You have heard about it. You may have seen it. But until you try for yourself you’ll never know if you have what it takes to ride a snowmobile across water.
It sounds simple:
- Find a lake or pond with a gradually sloping shore
- Warm up your snowmobile
- Choose a spot to take off from the shore and identify a place on the opposite shore to drive back onto dry land
- Hit the waves with the throttle wide open
- Have fun!
According to Wikipedia, this water snowmobiling activity is commonly referred to as “snowmobile skipping.” Snowmobile skipping is further defined as a sport and/or exhibition where snowmobile racers hydroplane their sleds across lakes, ponds, or rivers. The sport is also often called snowmobile watercross, snowmobile skimming, or water skipping. Whatever name you have for the sport, it is hard to find a more exhilarating activity than driving a 600 pound snow machine across the beach and onto the lake…just make sure you know how to get all the way across!
Current Records for Snowmobiles on Water
The record for farthest distance driven on a snowmobile on water is 43 miles and was achieved by Kyle Nelson on Cowan Lake in Canada on September 3, 2005. (source: Guinness World Records)
The record for fastest speed achieved while snowmobile skipping across water is 106 miles per hour and was achieved by Rick Coffman on October 7, 2013. Rick was using a heavily modified Yamaha Nytro with an OFT turbo system and two stage nitrous injection. (source: OFTracing.com)
The record for longest ramp jump on a snowmobile on water is 49 feet and was achieved by Vance Irwin at Fox Lake Municipal Park in Alberta, Canada on July 1, 2002. This ramp jump occurred on water riding an unmodified Polaris 600 snowmobile. (source: Guinness World Records)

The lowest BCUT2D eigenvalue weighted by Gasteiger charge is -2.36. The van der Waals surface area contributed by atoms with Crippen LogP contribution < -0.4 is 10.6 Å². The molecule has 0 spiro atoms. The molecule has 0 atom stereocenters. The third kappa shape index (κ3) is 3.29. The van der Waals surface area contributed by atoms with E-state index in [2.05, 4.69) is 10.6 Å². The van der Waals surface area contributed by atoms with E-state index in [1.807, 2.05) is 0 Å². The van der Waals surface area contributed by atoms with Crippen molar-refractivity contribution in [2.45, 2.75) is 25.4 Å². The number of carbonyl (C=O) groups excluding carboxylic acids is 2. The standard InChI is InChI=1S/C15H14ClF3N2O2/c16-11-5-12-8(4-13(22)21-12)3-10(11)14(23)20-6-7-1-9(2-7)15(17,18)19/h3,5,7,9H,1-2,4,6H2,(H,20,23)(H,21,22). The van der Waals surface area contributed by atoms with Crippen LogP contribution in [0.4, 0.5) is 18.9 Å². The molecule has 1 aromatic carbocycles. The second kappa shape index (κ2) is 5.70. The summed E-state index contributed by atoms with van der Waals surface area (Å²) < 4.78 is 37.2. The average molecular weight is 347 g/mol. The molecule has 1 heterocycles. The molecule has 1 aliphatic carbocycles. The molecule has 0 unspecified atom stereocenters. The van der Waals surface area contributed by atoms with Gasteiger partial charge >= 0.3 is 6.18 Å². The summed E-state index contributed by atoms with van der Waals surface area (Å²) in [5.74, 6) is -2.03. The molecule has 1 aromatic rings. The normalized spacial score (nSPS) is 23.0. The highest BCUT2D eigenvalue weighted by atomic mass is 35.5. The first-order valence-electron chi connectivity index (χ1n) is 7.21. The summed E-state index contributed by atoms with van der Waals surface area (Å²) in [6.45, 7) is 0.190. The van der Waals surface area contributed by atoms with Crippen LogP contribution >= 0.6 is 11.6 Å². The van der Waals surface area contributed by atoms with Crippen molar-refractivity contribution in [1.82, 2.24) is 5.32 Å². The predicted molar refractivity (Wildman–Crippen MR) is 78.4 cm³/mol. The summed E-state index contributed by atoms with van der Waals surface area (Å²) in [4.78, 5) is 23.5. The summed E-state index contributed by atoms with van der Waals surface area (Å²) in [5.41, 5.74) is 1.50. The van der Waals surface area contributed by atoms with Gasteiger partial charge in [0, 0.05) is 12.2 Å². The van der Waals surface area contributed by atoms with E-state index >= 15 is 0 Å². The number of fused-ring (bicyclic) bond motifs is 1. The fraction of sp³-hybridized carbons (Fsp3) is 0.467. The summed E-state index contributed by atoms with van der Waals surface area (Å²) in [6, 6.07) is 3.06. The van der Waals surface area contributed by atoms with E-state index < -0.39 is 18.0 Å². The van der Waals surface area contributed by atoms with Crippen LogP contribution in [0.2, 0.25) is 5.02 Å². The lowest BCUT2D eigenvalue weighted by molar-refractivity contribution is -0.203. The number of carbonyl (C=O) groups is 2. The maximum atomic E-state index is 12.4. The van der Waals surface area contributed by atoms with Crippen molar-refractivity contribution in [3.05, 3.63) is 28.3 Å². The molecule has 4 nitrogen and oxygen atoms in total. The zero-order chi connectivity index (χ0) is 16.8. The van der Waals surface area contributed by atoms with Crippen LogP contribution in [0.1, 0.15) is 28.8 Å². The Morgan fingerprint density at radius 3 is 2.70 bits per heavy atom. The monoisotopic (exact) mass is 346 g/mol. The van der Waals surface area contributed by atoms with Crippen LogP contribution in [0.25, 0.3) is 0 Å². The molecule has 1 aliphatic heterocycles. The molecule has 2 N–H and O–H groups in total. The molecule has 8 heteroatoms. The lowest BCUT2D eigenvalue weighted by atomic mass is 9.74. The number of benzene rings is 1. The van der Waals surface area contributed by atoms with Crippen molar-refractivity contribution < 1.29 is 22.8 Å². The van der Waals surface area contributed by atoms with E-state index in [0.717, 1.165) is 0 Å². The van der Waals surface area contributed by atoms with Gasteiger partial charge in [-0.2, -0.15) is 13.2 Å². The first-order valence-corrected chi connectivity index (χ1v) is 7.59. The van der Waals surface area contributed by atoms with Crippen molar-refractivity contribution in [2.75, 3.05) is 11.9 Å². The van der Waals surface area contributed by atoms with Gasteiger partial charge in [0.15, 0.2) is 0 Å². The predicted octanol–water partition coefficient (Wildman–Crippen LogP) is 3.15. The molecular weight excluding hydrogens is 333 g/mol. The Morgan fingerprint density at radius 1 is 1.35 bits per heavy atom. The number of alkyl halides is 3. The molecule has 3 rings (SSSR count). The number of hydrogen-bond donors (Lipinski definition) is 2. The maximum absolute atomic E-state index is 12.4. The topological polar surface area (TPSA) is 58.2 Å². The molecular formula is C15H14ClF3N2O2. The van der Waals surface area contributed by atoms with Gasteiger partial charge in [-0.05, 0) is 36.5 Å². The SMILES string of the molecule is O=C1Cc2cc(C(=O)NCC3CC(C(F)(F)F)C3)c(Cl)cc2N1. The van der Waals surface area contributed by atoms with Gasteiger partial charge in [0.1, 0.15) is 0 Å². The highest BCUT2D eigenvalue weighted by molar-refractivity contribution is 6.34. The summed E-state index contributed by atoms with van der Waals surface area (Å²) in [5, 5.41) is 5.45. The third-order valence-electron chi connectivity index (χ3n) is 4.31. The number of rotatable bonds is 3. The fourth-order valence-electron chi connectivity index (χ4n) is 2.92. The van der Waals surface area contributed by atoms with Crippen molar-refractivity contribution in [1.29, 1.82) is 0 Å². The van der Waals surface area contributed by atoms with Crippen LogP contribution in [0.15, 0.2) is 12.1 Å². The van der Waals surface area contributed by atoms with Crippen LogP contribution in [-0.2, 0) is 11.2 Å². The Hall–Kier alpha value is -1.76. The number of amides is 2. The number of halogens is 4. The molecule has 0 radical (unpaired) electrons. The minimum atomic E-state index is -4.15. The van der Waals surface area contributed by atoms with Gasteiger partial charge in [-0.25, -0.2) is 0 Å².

Water Riding Improvements to Implement on Your Snowmobile
Watercross requires only a few small modifications to your snowmobile, according to the International Watercross Association’s,"Getting Started in Watercross" guide.
In general, you’ll want to seal some areas of your snowmobile, reduce the weight of your sled in any way you can, and modify a few components.
The “Getting Started in Watercross” guide outlines the following modifications to start with:
- silicon the gaps in the belly pan, bulkhead, and tunnel.
- switch over to pre-mix.
- remove your oil injection tank.
- remove the seat, as you’ll be standing.
- remove the jumbo fuel tank and use a smaller 1.5 gallon tank.
- modify your front shocks.
How to Test Your Snowmobiling on Water Skills
The snowmobile skipping formula works this way as outlined by Science Buzz: In order to skip, the snowmobile must be going at least 5 mph for every 150 pounds of vehicle weight. Thus if a snowmobile and rider weighed 780 pounds, it would have to be going at least 30 mph to skip. The distance of water a snowmobile can cross is 2 inches, plus ½ inch for every 5 mph over the minimum skip-speed. Also, keep in mind a snowmobile cannot change direction while "skipping" - it can only go in a straight line. If a snowmobile doesn't make it across the open water, it sinks and it only takes about one second for a snowmobile to sink to the bottom of a lake or river so be careful!
If you end up sinking your snowmobile in the lake, have no fear, a sunk sled is able to be revived by cleaning water out of the carburetor, exhaust, spark plugs, and replacing the fuel after you figure out how to retrieve your snow machine from the bottom of the lake.
Now You Know How to Drive Your Snowmobile on Water
No more excuses. No more common sense reasoning. It is time to test your skills. Find a lake. Find a river. Fire up your sled and see how far you can go driving your snowmobile across the water!
Disclaimer! This is for information and entertainment purposes only! Pit Products is not offering advice regarding how or if to drive your snowmobile on water!
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